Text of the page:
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MadMickyG
May 1st, 2017, 09:37 AM
I know this needs serious work, but as I said in another post: I'm posting as is. Just redid the title of this as well. Enjoy what's here,as this is 11k in total.

A Tale Two Grimm

Jacob Grimm knew he was very smart man. He was listed as one of the smartest men alive in twenty-sixteen by a very prominent Australian scientific magazine. He was not that man anymore. If you asked him, he was still smarter than most of the planet's population (which wasn't entirely untrue), but he had spent the last four or five years living a leisurely life. There was video game playing, some tinkering, a little programming when he was truly bored. There was plenty of junk food thrown in. This lifestyle had dulled his high intellect somewhat. He had cleaned himself up a little in the last year, after a small health scare, but he was still living the relaxed lifestyle he enjoyed. It just included some exercise now. His family and few friends had tried to persuade him to return to his studies, but he felt he did not need to study as the reason for studying was to improve chances of gaining employment in a well paid job. Jacob still laughed how he accidentally went from one of the smartest men in the world to one of the wealthiest. If not for a night of bad chilli, he'd probably be working in a NASA lab designing the spaceships that carried astronaughts to the end of the solar system, or designing the ultimate computer processor. It had been after an extensive session of Dungeon World with his roommate (and the closest thing he had to a best friend) Lucas Notch, Jacob suggested the two students go out for some pizza, or Mexican food or both, to stretch their legs before the next raid. Lucas, unfortunately, had eaten something extra strong at the Mexican restaurant. When the two returned home, Luca’s stomach could not handle any kind of movement, so Lucas had gone to bed. That left Jacob to continue on his own, which was not nearly as much fun. The following day, Lucas was in even worse condition. He was so sick, he could not get out of bed, which would be a problem as he had very important ‘Biomechanics in Modern Medicine’ lecture to attend. Jacob had refused to go to such a boring and uninteresting lecture during his free time, but it was one of the few occasions Lucas had managed to guilt Jacob in to doing something that held no interest for him.

Jacob arrived early, grabbing a seat at the very back of the lecture hall, positioning his phone on the desk so it could record the lecture for Lucas. Jacob was planning to sleep through this lecture as the stirrings from the chilli concoction he had consumed had not let him sleep too well. Once the lecture had started, the professor spoke about bionics, biomechanics and their uses in current and future areas of medicine. The professor's voice droned at such a pitch that Jacob could not go to sleep, no matter how much he closed his eyes. Halfway through the lecture, with no sleep had, Jacob had been about to get up and walk out. That was when the professor started on bio-mechanic principles in relation to current engineering and the problems faced by companies such as BioLimbs Designs. Jacob stopped, after hearing the word ‘engineering’ (his current field of study and the only field worth his time, in his opinion) and listened to the professor talk about biological and mechanical interfaces. Something in Jacob’s mind pinged. As with any idea Jacob had, an object began to form in his head. He saw a design taking shape as the professor spoke and took questions from some of the students. Jacob saw the schematic forming, like a blurry television picture clearing, filling out with wires, connectors and components. Jacob could see it was a modified version of one of his early engineering projects for linking two separate computer interfaces. With the right components, plus the right coding, it could easily be converted in to the device he envisioned.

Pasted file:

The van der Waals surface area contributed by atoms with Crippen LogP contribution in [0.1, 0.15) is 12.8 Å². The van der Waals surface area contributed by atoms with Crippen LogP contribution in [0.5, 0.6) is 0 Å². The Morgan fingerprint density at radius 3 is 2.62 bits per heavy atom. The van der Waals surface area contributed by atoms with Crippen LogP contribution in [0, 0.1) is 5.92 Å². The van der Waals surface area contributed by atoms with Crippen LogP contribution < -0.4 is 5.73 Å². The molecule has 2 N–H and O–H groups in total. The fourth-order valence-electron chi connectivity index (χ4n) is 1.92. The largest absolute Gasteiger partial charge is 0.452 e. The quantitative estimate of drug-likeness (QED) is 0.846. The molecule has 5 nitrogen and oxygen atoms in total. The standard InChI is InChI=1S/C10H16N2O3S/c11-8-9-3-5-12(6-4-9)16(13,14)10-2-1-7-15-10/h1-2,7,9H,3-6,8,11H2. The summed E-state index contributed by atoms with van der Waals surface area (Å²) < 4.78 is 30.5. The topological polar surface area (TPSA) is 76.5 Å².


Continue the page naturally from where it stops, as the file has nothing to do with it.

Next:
When the lecture was finished, Jacob bolted out of the large theatre as fast as he could. He went back to his room, where Lucas was sitting on the lounge, feeling better, with only the occasional room spin.
"Lucas, Lucas!" Jacob yelled as he burst in, "I've got it! Holy shit I've got it!" It took Lucas ten minutes to calm Jacob down enough to tell him what he 'had got'. Every few minutes, Lucas had to stop Jacob, as he was talking too quickly to make any sense. After Jacob had finished explaining, drawing the schematic on paper, with a few notes about some specific components needed to make it work, Lucas was so gobsmacked, he sat for two minutes saying nothing. Jacob, in his usual manner of enthusiasm, sat there looking back and forth between Lucas and his drawing. Lucas knew it would not matter whether he approved Jacob’s design, Jacob would go ahead with it no matter what. Jacob’s 'steel trap' mind would lock down on the idea until it was completed, success or fail. Not that Lucas doubted the design at all. It might take some time to be fully functional, but listening to Jacob explain his idea and his ways around the problems that came with this kind of device, there was no reason to doubt it wouldn't work. What amazed Lucas the most was that Jacob, who himself had classed Luca’s field of study as 'science-fiction and a total waste of anybody's brain function' had created something that would undoubtedly bring science-fiction to science fact.